Pfiz­er, Am­gen and Janssen seek fur­ther clar­i­ty on FDA's new ben­e­fit-risk guid­ance

Three top biopharma companies are seeking more details from the FDA on how the agency conducts its benefit-risk assessments for new drugs and biologics.

While Pfizer, Amgen and Janssen praised the agency for further spelling out its thinking on the subject in a new draft guidance, including a discussion of patient experience data as part of the assessment, the companies said the FDA could’ve included more specifics in the 20-page draft document.

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Drug­mak­ers cut prices on av­er­age by more than 60% to get on Chi­na's 2022 NDRL list — re­port

China’s National Reimbursement Drug List (NRDL) is a crystal clear example of the country’s bargaining power in the biotech and pharma market, as more firms have reportedly agreed to cut their prices for 67 new medicines to be included in its national medical insurance coverage starting in January.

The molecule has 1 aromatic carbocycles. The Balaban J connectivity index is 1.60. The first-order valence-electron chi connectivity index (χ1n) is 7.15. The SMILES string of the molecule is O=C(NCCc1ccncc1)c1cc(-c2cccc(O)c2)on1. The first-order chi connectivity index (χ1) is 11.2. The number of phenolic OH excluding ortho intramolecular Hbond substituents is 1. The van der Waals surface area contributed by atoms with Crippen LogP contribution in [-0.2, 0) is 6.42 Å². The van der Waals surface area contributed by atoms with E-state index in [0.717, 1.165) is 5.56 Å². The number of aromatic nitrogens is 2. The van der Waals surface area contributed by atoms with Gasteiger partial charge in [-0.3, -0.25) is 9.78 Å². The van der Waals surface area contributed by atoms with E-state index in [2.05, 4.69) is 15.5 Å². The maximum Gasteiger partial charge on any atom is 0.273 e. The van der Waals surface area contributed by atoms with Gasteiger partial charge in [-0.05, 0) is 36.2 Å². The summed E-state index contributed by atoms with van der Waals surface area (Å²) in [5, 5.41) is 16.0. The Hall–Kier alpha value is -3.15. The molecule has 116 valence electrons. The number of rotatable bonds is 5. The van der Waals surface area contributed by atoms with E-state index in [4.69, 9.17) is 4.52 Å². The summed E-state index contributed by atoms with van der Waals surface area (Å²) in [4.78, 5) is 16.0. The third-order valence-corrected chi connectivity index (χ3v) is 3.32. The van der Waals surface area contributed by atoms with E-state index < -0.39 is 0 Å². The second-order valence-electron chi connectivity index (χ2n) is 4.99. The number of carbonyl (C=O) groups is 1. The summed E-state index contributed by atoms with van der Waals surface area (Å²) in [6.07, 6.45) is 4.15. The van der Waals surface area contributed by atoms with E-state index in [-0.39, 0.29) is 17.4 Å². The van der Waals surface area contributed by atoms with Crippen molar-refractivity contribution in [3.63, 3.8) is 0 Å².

Being on the list is lucrative. Essentially, if a biotech or pharma company gets on this list, they’re covered by the biggest insurance network in the country. Given China’s vast population, the Chinese government has significant leverage to decide which medicines can make a profit. While domestic drugmakers are quite willing to play that game, cutting prices significantly in exchange for getting on the list, international companies don’t do it as often.